March 15, 2017 at 7:08 am #210275
Setting aside the “moral” hazard of not supporting your local bike shop, how comfortable are you with ordering a new mountain bike online?
A lot of industry folks are claiming consumers and becoming more comfortable with buying bikes online, but clearly there are still disadvantages of not being able to check fit or performance. Who is ok with buying a bike sight unseen and who is still old school and needs to touch and feel a bike before pulling the trigger?March 15, 2017 at 7:35 am #210287
I’d do it. Especially now when more companies are offering “try it for 30 days” style programs. Some, like Fezzari, even cover the return shipping, should you not like the bike.
There are differences in suspension platforms and geometry to be sure, but I know the ballpark I want to be in when it comes to those things. The real advantage to buying online is getting better components for the same money. And with components, once you know what you like, you’re good to go. A Pike is a Pike is a Pike, doesn’t matter what bike it’s on.March 15, 2017 at 7:44 am #210294
Unless I had previously ridden that specific bike in question before, there’s no way I could drop a few thousands of dollars on the Internet for a product that can’t look at/try out first. On previous in-store purchases I’ve spent at least an hour with the guy from my LBS test riding different models, being fitted, discussing options- all of which doesn’t happen when buying online. I have seen some crazy deals online- 50% off in some cases, but I believe getting a bike that fits your size, and is best suited to whatever/wherever you ride is very important. This exceeds any of the benefits of buying online.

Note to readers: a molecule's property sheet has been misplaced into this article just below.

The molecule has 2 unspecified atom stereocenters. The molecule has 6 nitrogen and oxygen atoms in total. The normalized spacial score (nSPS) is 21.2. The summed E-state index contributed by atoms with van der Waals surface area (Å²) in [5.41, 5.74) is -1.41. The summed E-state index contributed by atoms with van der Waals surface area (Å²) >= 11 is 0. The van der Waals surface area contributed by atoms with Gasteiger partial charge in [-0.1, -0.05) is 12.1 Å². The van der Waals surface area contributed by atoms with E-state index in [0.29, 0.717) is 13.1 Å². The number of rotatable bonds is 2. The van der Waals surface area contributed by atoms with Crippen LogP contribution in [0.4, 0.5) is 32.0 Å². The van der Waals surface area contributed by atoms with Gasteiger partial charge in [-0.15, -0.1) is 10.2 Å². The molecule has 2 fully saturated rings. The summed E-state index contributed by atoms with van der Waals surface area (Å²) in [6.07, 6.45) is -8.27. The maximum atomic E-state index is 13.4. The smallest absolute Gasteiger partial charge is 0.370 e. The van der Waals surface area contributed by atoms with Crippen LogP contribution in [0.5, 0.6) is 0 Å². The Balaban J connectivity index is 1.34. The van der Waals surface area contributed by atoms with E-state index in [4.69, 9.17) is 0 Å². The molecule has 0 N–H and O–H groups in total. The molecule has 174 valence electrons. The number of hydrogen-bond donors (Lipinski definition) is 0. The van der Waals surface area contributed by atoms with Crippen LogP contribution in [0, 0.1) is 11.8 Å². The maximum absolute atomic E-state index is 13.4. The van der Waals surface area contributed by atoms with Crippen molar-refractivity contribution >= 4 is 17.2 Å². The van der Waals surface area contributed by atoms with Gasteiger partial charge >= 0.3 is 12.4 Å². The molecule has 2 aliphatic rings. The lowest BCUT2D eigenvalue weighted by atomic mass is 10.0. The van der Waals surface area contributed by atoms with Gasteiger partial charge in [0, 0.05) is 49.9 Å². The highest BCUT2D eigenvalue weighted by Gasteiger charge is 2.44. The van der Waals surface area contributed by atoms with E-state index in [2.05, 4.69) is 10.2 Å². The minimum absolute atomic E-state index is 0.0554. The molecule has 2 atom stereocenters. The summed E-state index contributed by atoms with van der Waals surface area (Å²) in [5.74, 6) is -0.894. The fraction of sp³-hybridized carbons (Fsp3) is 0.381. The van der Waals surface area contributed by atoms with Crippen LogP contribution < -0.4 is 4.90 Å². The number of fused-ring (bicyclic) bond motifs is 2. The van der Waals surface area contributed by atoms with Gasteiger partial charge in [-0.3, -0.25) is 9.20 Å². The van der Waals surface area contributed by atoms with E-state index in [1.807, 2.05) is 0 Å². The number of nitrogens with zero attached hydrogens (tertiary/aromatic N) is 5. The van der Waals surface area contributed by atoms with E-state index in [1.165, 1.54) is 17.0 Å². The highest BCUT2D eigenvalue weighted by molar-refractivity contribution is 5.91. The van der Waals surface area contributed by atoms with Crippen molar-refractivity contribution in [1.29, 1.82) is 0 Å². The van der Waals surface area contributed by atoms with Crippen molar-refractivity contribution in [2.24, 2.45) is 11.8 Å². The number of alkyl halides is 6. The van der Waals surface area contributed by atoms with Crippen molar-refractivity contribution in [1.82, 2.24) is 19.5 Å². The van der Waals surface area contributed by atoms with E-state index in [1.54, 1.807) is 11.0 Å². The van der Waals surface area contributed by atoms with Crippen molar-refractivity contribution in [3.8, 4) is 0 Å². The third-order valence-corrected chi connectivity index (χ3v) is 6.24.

I’m also somewhat skeptical of what exactly I’m getting into online. Unless there’s a very clear return policy with no fees or penalties, you could be one computer glitch away from getting a bike that is entirely too small/too big and being screwed.March 15, 2017 at 8:45 am #210309
In some cases the used and direct to consumer market are very close. Diamond Back is in the game now and will even send the bike you bought to a shop to be assembled for free. This where I like the direct buying structure. Now the shop has the chance to make smart up sell to new riders and make new customers.March 15, 2017 at 9:17 am #210320
I’ve never done it, but mentally getting there. I’m currently looking to upgrade my bike and have been doing online research to a point of exhaustion. This includes visiting my LBS and testing their bikes too.
But the more I check online, the more I see satisfied people with their Commencals, YTs, etc. I even discovered a few Canadian start up companies which I never even heard of before.
That being said, you do take a bit of a gamble not being able to touch it, feel it, and ride it.
So to sum it up, yea I’d buy a bike online if the stars align and the deal is hard to pass up.March 15, 2017 at 11:15 am #210349
Without blinking an eye. Thanks to the multitude of reviews on everything from bikes to rotor bolts, I always have a pretty good idea of what I’m getting before I ever set hands on it.
As an example, I’ve been tickled pink with my DNM dropper post because I knew before I ever bought it that the primary complaint(post not fully locking) was easily solved with a ballpoint pen spring, thanks to the reviews across the web. I added a spring before ever riding it and I’m three seasons in for less than a 1/3 of one of the brand name offerings with no negatives to speak of.March 15, 2017 at 1:13 pm #210375